OTTAWA, Canada -- Canada's Department of Fisheries and Oceans (DFO) has once again decided to ignore scientific advice, and the wishes of the majority of Canadians, by increasing the total allowable catch (TAC) for harp seals.
"Quite frankly, I'm stunned." Said Sheryl Fink, a senior researcher with the International Fund for Animal Welfare - IFAW. "There is absolutely no way this increase in quota can possibly be justified. The science doesn't support it, the markets can't support it, and the Canadian public won't support it."
Scientists from the DFO have acknowledged that the harp seal population is in decline, and have warned that a significant reduction in the Total Allowable Catch will be necessary in order to reach the Canadian government's management objectives.
"If nothing else, today's announcement will solidify the recent international criticism of Canada as a country with a 'manifest disregard for science'" said Fink
In the last year, an international groundswell of public opposition to this hunt has brought about national bans on seal products in Belgium and The Netherlands. Similar bans designed to close down markets for seal pelts are currently under consideration in Germany, Italy and Austria.
"These import bans on seal products have absolutely been based on the facts: the fact that this is an inhumane and unsustainable slaughter of three-week old seal pups for their fur. And the fact is, most Europeans don't feel too good about providing markets for baby seal fur."
Amid the European trade ban discussions of the last year, the international demand for seal fur has diminished considerably and pelt prices have dropped by almost half. Earlier this year, Canadian sealing industry representatives were quoted as saying the industry was in "crisis".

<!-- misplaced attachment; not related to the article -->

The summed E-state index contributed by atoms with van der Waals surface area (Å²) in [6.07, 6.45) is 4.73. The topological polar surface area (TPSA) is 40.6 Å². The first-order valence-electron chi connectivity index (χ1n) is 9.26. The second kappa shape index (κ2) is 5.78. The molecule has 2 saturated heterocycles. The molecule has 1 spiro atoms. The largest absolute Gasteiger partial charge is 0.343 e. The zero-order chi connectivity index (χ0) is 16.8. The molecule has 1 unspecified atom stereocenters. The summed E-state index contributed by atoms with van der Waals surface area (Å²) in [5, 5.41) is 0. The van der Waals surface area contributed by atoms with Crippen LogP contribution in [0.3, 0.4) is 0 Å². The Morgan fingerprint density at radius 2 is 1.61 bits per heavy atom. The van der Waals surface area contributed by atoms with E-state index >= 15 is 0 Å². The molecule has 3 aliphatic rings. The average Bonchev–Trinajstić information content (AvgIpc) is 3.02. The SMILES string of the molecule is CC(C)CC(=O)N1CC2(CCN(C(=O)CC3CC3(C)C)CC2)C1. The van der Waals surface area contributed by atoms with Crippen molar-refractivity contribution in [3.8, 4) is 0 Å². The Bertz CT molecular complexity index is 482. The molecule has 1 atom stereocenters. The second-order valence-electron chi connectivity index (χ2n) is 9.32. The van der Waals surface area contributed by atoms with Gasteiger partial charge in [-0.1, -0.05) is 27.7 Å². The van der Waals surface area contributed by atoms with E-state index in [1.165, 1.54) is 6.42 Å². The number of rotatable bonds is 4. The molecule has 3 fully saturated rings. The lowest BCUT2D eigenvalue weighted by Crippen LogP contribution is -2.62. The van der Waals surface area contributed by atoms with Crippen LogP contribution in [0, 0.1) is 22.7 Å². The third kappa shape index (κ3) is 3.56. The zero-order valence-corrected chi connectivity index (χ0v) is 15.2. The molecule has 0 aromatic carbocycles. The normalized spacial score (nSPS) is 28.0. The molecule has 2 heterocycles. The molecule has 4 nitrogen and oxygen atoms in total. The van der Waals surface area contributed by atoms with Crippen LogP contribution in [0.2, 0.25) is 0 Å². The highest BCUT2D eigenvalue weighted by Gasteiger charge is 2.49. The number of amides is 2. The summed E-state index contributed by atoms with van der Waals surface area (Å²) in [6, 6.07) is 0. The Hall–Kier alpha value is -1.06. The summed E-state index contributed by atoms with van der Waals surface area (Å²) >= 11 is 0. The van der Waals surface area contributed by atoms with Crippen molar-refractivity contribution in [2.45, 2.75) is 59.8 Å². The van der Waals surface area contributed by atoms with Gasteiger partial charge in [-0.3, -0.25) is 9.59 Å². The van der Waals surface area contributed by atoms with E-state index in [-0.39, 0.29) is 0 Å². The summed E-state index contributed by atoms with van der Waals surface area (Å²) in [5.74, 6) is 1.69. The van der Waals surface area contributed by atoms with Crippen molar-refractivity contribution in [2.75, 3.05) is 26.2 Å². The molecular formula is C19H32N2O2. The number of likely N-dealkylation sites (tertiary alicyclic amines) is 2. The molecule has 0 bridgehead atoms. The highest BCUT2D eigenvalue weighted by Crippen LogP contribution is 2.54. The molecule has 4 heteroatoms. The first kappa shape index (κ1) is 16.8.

"All recent evidence indicates that the market for seal fur is saturated. There is no place for pelts to go, even at reduced prices," said Fink. "It looks like the Canadian government is insistent on propping up this economically unviable hunt with taxpayer dollars," added Fink.
"It's a national embarassment" continued Fink. "International opposition to Canada's commercial seal hunt is growing day by day. And the response from Loyola Hearn is 'Hey - we're not wussies, and to prove it we're going to smash in the heads of even more baby seals'. Now that might play well to his constituents, but when you sit back and look at it, is he really doing Canada any favours? Is killing baby seals really what Canadians want to be known for? And is this what I want my taxes to support?"
"Actually, this is exactly the sort of politically-motivated move we'd expect from this government in an election year" said Fink. "It has become quite clear that Canada's commercial seal hunt sustains nothing but the political futures of a few decision-makers in Canada."
Canada's commercial seal hunt continues to be the world's largest hunt for marine mammals. Last year over 224,000 seals were killed, 98% of which were pups under three months of age.
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